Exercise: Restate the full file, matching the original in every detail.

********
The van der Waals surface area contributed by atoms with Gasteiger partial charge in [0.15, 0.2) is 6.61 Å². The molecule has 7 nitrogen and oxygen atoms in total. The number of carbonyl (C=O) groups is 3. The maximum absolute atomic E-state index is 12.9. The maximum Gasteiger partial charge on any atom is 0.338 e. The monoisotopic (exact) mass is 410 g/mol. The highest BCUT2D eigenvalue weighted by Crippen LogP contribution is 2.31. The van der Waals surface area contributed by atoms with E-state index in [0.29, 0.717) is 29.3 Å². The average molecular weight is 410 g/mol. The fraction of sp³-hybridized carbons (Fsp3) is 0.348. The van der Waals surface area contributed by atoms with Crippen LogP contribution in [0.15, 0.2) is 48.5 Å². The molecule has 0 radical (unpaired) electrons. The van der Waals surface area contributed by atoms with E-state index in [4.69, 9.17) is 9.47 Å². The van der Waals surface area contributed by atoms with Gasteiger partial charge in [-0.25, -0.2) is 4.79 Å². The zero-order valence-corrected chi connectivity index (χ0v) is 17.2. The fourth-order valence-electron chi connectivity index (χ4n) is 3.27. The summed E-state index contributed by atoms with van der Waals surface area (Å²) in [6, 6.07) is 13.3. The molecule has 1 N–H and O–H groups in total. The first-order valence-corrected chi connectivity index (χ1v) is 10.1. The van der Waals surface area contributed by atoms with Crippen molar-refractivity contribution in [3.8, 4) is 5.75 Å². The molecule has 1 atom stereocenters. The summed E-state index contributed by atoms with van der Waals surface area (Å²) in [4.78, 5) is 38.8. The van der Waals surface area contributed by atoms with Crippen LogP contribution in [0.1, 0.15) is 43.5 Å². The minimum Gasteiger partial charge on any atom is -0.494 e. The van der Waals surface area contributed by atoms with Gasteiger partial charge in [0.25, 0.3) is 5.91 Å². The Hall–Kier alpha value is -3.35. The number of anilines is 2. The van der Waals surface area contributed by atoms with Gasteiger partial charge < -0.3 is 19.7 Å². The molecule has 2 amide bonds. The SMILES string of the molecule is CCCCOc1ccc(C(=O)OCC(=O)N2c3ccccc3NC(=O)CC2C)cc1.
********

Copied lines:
The van der Waals surface area contributed by atoms with Gasteiger partial charge in [0.15, 0.2) is 6.61 Å². The molecule has 7 nitrogen and oxygen atoms in total. The number of carbonyl (C=O) groups is 3. The maximum absolute atomic E-state index is 12.9. The maximum Gasteiger partial charge on any atom is 0.338 e. The monoisotopic (exact) mass is 410 g/mol. The highest BCUT2D eigenvalue weighted by Crippen LogP contribution is 2.31. The van der Waals surface area contributed by atoms with E-state index in [0.29, 0.717) is 29.3 Å². The average molecular weight is 410 g/mol. The fraction of sp³-hybridized carbons (Fsp3) is 0.348. The van der Waals surface area contributed by atoms with Crippen LogP contribution in [0.15, 0.2) is 48.5 Å². The molecule has 0 radical (unpaired) electrons. The van der Waals surface area contributed by atoms with E-state index in [4.69, 9.17) is 9.47 Å². The van der Waals surface area contributed by atoms with Gasteiger partial charge in [-0.25, -0.2) is 4.79 Å². The zero-order valence-corrected chi connectivity index (χ0v) is 17.2. The fourth-order valence-electron chi connectivity index (χ4n) is 3.27. The summed E-state index contributed by atoms with van der Waals surface area (Å²) in [6, 6.07) is 13.3. The molecule has 1 N–H and O–H groups in total. The first-order valence-corrected chi connectivity index (χ1v) is 10.1. The van der Waals surface area contributed by atoms with Crippen molar-refractivity contribution in [3.8, 4) is 5.75 Å². The molecule has 1 atom stereocenters. The summed E-state index contributed by atoms with van der Waals surface area (Å²) in [4.78, 5) is 38.8. The van der Waals surface area contributed by atoms with Crippen LogP contribution in [0.1, 0.15) is 43.5 Å². The minimum Gasteiger partial charge on any atom is -0.494 e. The van der Waals surface area contributed by atoms with Gasteiger partial charge in [0.25, 0.3) is 5.91 Å². The Hall–Kier alpha value is -3.35. The number of anilines is 2. The van der Waals surface area contributed by atoms with Gasteiger partial charge < -0.3 is 19.7 Å². The molecule has 2 amide bonds. The SMILES string of the molecule is CCCCOc1ccc(C(=O)OCC(=O)N2c3ccccc3NC(=O)CC2C)cc1.